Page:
The Maintenance Of Everyday Things

The manual for my cordless jug tells me I must switch off the power lever before lifting it from its cradle. It doesn’t tell me why. When I lift it off, the lever actually returns itself to zero automatically. What might happen if I do it “wrong”, how bad is it, and how likely? Some engineer knows somewhere.

When Aunt Magda comes to visit and decides to make tea, will she perform this step? Highly unlikely. I guess I’m supposed to tell everyone who uses the jug, or request they read the manual. Heaven forbid someone buys it second-hand without the manual, or just doesn’t read it. I’ve lifted it without switching the level off once or twice; if something terrible happened I didn’t notice. Maybe missiles were launched in China.

I have no information to go on for how important this is, and it’s a theme I see everywhere. Use and maintenance information in the official literature is often overly strict and thorough – seemingly designed to remove all liability and responsibility from the maker, not to mention sometimes wrong or applying to some subtly different product.

We have a problem as a society with not explaining why, from maths teachers to superstition. This is just one symptom of that problem.

Yet these things sorround us, the only real solution being to own less things.

One can ask an expert, but experts in a field feel incredibly surprised that anything works at all. The expert’s PC/car/valve radio collection requires constant tinkering to avert a disaster that somehow rarely happens to people who don’t know it can happen.

The one who truly knows a thing is cursed deeply with the power not just to fix problems but also to prevent them. Our possessions are a cup that slowly fills with trouble – and the more you understand it, the more transparent the cup. “My cup overflowed, can you fix it?” one may ask the expert. The expert glances constantly at his own cup: It has liquid in it, and must be emptied. How ignorant the masses are to the expert. How paranoid the expert, to the masses.

Naturally a bed bug expert tells us to check for bed bugs around the house once a week. He sees bed bugs all the time. A door-knocker from a security company tells me my house’s safety is worth $20/wk, she constantly hears about break-ins. I’m certain there are hundreds of things I should be checking and maintaining every week around my house. Life is a risk/benefit analysis and everyone’s shouting about their own thing’s risk being high (though it’s totally safe, if you do these three easy steps daily and these other two weekly).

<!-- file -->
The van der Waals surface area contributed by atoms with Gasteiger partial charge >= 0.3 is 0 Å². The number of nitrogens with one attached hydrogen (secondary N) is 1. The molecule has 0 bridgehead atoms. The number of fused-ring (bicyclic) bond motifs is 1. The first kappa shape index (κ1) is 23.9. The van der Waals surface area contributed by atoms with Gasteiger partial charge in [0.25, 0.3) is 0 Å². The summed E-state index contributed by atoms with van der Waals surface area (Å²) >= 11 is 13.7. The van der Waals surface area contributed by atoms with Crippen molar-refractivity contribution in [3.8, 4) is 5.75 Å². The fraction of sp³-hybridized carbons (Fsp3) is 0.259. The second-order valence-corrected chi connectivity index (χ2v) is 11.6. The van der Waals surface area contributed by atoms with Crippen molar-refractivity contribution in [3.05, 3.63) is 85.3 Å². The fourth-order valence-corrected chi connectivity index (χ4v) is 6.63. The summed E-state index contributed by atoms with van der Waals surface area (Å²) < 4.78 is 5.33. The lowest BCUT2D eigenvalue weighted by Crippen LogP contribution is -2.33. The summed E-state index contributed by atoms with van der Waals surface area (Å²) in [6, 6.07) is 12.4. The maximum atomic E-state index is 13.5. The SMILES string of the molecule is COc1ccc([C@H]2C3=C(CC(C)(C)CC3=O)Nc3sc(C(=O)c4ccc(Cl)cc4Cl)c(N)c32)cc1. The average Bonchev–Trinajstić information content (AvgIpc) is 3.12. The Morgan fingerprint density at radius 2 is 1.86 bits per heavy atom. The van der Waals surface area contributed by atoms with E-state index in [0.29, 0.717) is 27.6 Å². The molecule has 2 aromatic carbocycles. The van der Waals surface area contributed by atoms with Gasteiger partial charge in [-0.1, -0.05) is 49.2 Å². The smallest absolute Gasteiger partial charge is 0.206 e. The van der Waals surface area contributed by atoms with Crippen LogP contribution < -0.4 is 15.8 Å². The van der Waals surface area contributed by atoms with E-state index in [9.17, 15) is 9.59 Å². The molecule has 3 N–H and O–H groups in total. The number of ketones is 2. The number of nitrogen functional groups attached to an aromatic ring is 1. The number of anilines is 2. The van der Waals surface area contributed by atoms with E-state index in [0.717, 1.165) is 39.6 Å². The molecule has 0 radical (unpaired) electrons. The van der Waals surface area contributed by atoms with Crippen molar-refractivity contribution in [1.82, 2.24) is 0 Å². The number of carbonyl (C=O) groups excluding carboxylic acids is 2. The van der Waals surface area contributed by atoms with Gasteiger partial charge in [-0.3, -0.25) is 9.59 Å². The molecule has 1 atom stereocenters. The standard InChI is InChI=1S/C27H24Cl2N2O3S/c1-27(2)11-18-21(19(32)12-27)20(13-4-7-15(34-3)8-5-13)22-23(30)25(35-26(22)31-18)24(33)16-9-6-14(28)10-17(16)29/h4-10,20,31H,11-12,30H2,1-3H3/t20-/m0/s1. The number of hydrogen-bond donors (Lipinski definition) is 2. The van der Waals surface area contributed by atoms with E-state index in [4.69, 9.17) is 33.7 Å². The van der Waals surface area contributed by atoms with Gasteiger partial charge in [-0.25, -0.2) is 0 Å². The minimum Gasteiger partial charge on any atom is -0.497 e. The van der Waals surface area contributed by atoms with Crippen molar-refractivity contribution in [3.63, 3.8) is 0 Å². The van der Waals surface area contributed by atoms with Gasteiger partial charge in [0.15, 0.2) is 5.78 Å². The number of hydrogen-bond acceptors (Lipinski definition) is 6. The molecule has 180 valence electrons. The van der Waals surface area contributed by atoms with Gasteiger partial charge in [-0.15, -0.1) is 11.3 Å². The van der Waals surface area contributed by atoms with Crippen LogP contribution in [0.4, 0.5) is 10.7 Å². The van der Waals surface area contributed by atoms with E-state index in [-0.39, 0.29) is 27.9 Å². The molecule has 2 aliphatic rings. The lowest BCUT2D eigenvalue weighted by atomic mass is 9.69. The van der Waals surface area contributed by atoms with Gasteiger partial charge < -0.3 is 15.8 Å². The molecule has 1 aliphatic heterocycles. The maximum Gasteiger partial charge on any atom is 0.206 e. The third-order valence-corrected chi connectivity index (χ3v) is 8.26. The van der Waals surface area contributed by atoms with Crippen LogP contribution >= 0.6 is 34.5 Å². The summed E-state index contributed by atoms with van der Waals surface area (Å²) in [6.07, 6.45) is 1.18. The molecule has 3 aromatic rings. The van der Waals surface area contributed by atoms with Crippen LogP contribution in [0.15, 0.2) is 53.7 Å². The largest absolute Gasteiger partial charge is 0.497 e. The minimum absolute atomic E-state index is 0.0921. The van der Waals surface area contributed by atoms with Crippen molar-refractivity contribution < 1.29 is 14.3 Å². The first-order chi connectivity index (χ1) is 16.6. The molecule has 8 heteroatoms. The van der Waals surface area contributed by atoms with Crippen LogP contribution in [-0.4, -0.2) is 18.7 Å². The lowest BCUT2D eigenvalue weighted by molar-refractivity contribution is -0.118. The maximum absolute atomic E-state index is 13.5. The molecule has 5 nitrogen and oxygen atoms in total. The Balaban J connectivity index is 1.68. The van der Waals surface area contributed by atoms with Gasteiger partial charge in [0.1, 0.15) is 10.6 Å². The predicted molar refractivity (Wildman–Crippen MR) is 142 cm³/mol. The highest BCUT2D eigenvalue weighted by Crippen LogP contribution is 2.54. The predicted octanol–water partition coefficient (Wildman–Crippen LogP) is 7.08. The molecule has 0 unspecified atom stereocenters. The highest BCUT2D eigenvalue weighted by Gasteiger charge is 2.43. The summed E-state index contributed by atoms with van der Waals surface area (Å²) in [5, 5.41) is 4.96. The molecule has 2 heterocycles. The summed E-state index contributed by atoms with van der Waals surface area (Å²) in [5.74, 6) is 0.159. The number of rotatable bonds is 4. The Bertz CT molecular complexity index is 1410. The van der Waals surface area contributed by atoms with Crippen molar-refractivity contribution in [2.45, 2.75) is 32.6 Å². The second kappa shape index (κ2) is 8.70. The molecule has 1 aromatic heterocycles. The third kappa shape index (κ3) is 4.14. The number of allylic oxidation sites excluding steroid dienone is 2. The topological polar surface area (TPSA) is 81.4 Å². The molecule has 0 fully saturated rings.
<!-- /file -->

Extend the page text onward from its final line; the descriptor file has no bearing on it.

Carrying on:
In fact the expert frequently becomes so embroiled in the fragility of his domain that he overcompensates. Constantly cleaning his lens even though it takes a crazy amount of dirt to have any visible effect on image quality. Buying expensive cables even though a coathangar will do.

So again we are left with uncertainty and a longer list for use and maintenance than we care to carry out. Maybe we wouldn’t have bought the product if we’d known how much care it would take. Often there’s some expensive industrial version that’s simpler, yet somehow better, more reliable. You pay for what you get I guess. But I wish I knew what I was getting sometimes.

Everything has its extra tasks. Unplug your charger – not just your device – after using it or it wastes power. Install the latest updates or you’ll be in danger. Turn the taps off carefully because that water knock can damage the pipes. Don’t turn those CFL bulbs off if you’ll be back in a couple of minutes because turning them on and off quickly can damage them (at least LED bulbs are coming to save us there).

The solution du jour is for some startup to  look at those annoyances with Product A, and offer you Product B: An ostensibly time-saving device with even more complexity and even more points of failure.

Products like the Juicero or the June or whatever nonsense are complexity presented as fake simplicity. Too many dependencies to last. Products that are really designed for life – SpeedQueen, MagiMix – have simplicity and reliability at all levels.

Though actually I bought a MagiMix and the pulse button was faulty on arrival. Maybe we should go back to sticks and rocks.

The Nokia N9 Alarm Clock

I want to talk about the Nokia N9 alarm clock application because it’s a really nice example of thoughtful, functional design – and because it’s only on the N9, so a lot of people won’t have seen it. There are more important things in life than getting excited about an alarm clock app, but its nice when simple things are done well.

I don’t know how many of these ideas are borrowed from previous apps (the N9 is contemporary with the iPhone 4S), but either way it’s implemented exceptionally well.

Continue reading